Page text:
That’s Lavina Roberts in the middle.    

Although Chuck didn’t seem to know quite what to make of the boots at the presentation, many years later as our paths crossed in the pits at some far-flung track, he walked passed with a laugh, a wave and assurance that he still had the sequined boots from the reunion.

In the photo you’ll also note the lady in the middle. Lavina Roberts was a member of that reunion committee and once upon a time, she was Chuck’s “wife.”

In the early 1970s, the IMCA Winternationals in Tampa was one of the few places in American racing that allowed women in the pits but only a limited number of people per car, as Plant Field was pretty small. We had far more people with our group than would be allowed, so Chuck—who didn’t have the full complement of people on his pit crew—agreed to let Lavina sign in as his “wife.” She didn’t look anything like his real wife, which the IMCA folks probably knew. But, you know what—it was typical of Chuck to help out friends.

Because we’d shared about a zillion accumulated memories, Chuck was a natural for our new book, Win It or Wear It. Indeed, he initially agreed to participate as one of our sources. But along the way, one of the nicest, kindest guys to ever sit in a race car endured a series of personal and medical problems that no one should have to face. And, with a heavy heart, he asked if he could back out of this project, with the promise that he would definitely participate in our next sprint car book.

For a guy famous for keeping his promises, it would upset him to know that he will not be able to keep this one. And it breaks my heart that he won’t. On a cold fall morning in November, 2008, Chuck apparently suffered a heart attack while driving his passenger car. He hit a telephone pole and was gone before help could arrive. Chuck never did anything by half measures, so it figures that he wouldn’t go in his sleep. At the relatively young age of 68, he made the newspapers and racing websites across the country one more time.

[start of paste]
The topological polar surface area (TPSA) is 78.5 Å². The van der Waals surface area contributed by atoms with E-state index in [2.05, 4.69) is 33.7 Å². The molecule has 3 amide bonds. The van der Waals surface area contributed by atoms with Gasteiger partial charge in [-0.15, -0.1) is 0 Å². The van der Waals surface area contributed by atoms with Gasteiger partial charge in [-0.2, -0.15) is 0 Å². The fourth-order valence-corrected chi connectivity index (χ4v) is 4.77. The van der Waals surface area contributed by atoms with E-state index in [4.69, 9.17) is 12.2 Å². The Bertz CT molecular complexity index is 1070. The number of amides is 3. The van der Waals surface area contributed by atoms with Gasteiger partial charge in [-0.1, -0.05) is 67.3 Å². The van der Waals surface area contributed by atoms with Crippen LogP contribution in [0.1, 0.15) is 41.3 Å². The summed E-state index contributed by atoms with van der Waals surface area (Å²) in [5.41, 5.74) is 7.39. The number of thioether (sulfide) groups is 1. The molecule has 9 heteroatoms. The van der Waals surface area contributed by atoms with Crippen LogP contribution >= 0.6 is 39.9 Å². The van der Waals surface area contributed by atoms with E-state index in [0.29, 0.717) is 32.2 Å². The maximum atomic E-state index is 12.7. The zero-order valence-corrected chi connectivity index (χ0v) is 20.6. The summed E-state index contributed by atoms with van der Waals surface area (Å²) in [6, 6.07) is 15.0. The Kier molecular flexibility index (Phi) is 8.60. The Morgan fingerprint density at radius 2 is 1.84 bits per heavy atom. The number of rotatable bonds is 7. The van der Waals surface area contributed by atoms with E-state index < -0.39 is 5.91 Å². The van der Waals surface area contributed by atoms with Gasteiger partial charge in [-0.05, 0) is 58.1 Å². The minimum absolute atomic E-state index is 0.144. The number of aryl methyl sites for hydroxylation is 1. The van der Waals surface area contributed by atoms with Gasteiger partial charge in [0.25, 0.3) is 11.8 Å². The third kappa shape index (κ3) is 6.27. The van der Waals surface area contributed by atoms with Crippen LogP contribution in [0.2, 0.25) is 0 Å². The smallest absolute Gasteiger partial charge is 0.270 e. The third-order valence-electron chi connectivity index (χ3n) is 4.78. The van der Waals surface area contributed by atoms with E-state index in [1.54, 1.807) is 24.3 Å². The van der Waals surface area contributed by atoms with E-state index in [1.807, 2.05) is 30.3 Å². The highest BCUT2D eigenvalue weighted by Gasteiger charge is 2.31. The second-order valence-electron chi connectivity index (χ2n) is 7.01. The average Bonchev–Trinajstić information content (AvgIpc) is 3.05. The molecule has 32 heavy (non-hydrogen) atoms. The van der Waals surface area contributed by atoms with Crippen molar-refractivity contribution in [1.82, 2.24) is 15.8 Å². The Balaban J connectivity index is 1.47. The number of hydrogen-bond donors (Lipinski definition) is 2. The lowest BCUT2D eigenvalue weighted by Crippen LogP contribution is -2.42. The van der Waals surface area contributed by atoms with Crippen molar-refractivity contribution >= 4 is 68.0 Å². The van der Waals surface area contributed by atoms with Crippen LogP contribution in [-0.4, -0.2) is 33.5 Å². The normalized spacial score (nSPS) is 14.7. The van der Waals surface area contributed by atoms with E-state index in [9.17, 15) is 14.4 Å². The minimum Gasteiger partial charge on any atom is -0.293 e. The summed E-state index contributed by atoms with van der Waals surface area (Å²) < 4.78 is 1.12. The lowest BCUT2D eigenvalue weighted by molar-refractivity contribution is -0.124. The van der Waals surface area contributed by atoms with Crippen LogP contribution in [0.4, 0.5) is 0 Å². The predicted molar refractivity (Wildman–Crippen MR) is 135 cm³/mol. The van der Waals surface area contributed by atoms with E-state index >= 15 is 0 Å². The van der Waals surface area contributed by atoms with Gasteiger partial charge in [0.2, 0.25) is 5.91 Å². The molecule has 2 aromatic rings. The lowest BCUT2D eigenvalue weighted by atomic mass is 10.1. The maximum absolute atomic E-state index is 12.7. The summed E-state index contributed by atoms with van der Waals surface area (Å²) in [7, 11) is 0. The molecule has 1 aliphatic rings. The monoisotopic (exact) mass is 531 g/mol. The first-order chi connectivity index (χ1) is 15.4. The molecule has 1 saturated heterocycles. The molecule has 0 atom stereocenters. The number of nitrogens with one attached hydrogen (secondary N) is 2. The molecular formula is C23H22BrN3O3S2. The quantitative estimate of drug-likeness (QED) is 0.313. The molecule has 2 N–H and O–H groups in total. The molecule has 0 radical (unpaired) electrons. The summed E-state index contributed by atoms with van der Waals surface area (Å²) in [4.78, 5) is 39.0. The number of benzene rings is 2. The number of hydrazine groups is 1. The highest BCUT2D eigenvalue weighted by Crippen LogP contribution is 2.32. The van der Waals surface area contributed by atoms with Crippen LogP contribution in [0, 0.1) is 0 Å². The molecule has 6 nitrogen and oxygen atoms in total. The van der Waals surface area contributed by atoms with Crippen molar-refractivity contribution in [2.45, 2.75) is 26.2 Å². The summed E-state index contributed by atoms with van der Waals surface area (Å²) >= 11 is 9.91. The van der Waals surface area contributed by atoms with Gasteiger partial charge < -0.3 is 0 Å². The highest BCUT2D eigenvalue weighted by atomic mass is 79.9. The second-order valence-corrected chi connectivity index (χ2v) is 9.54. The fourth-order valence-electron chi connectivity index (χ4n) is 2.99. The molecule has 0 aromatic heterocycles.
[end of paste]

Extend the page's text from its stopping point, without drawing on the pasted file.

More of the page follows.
Much will be made of his stellar career, but it can be summed up that he was at the very first World of Outlaws show in 1978, he was one of the original gypsies who amassed hundreds of feature wins, and he was fittingly voted into the National Sprint Car Hall of Fame in 2004. But what will be remembered by his legions of fans and friends will be the personal memories. Chuck Amati was one of those rare and treasured individuals who needed but a few minutes to create a sense of forever.

You want a wonderful human being to reach the end as happy as he had made so many other people. And in spite of other things beyond his control, what was giving him great joy in recent years was his family, especially grandson Shane Wade. That can make up for a lot of disappointment.

Rest in peace, old friend. I’ll expect you to be wearing those sequined boots when we meet up again someday, well on the other side of Kansas.

© 2008 Lew Boyd, Coastal 181

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11/11/08 - That Rick Ferkel

10/24/08 - Beyond Bionic - Bentley Warren

10/6/08 - Fifty Second Classic, Thirty-First DIamond

9/20/08 - Joey's Dad

9/1/08 - One Night at The Park

8/20/08 - Transitional Technology

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7/19/08 - Star(ter) of the Show

7/7/08 - McUnderdog

6/18/08 - The Night Buzz Was Worried

6/5/08 - John Richards - Boomer Role Model

5/20/08 - The Spirit of a Racer

5/1/08 - Bobby's Blues

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3/4/08 - A Cool Track with Cool Racers

2/14/08 - Doug Wolfgang

1/25/08 - Frankie Schneider

1/7/08 - When Drivers Can't See

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12/1/07 - Ride Along with Erica Santos

11/15/07 - Tough Drivers